Wyoming News Briefs
CHEYENNE, Wyo. (AP) — Wyoming's effort to make its public school students better prepared for college and careers may take longer than originally hoped. Members of the Wyoming Board of Education told a panel of lawmakers yesterday that districts and the state lack the ability to meet the established timeline to implement the state's new education reform law. Paige Fenton Hughes says it may take about two years longer than originally planned.
TEA, S.D. (AP) — A spokeswoman for the South Dakota Attorney General's Office says an investigation into two former Tea police officers, including former Chief Brian Ketterhagen, is not related to a lawsuit in Wyoming. Ketterhagen is one of three officers being sued by a Wyoming man wrongfully convicted of murder. The lawsuit claims Ketterhagen, as captain of the Sublette County Sheriff's Office, withheld evidence in the case of Troy Willoughby.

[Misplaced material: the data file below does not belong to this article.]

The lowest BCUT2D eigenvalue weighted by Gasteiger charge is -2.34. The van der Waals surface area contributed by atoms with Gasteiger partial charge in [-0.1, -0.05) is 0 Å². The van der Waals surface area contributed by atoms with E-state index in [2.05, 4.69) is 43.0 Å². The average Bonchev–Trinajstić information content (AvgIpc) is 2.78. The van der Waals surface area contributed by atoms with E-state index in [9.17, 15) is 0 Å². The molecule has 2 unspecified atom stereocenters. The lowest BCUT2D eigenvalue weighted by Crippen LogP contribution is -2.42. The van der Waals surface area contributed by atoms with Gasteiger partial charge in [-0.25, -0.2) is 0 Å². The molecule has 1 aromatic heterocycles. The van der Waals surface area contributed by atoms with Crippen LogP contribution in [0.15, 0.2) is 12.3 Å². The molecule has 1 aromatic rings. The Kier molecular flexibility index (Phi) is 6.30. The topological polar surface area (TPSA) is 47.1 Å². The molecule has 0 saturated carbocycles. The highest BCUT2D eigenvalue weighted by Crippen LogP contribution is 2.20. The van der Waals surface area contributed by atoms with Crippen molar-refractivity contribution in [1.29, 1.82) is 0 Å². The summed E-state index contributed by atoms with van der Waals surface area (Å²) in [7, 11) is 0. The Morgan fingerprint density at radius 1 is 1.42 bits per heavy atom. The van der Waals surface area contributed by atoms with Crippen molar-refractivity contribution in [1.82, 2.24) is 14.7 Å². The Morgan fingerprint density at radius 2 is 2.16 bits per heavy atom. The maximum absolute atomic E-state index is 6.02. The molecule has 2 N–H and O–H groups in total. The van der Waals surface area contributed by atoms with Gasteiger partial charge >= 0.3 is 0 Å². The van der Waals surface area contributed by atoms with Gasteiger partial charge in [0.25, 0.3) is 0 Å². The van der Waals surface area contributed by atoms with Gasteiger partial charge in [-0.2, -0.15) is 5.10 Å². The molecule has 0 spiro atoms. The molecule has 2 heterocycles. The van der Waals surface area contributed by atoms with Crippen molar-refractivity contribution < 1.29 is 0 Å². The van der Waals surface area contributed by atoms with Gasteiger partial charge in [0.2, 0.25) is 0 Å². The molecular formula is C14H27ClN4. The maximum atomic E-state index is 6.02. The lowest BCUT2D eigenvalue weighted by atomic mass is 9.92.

CASPER, Wyo. (AP) — An explosion has destroyed a building east of Casper. The Casper Star-Tribune reports a propane tank exploded yesterday evening. There are no immediate reports of injuries.
CHEYENNE, Wyo. (AP) — An increase in domestic oil and gas production has been accompanied by a surge in petroleum engineering majors at the University of Wyoming. Petroleum engineering enrollment at UW this fall is 219 students. That's up more than 50 percent from last year and by far the most students since UW revived its petroleum engineering major in 2006.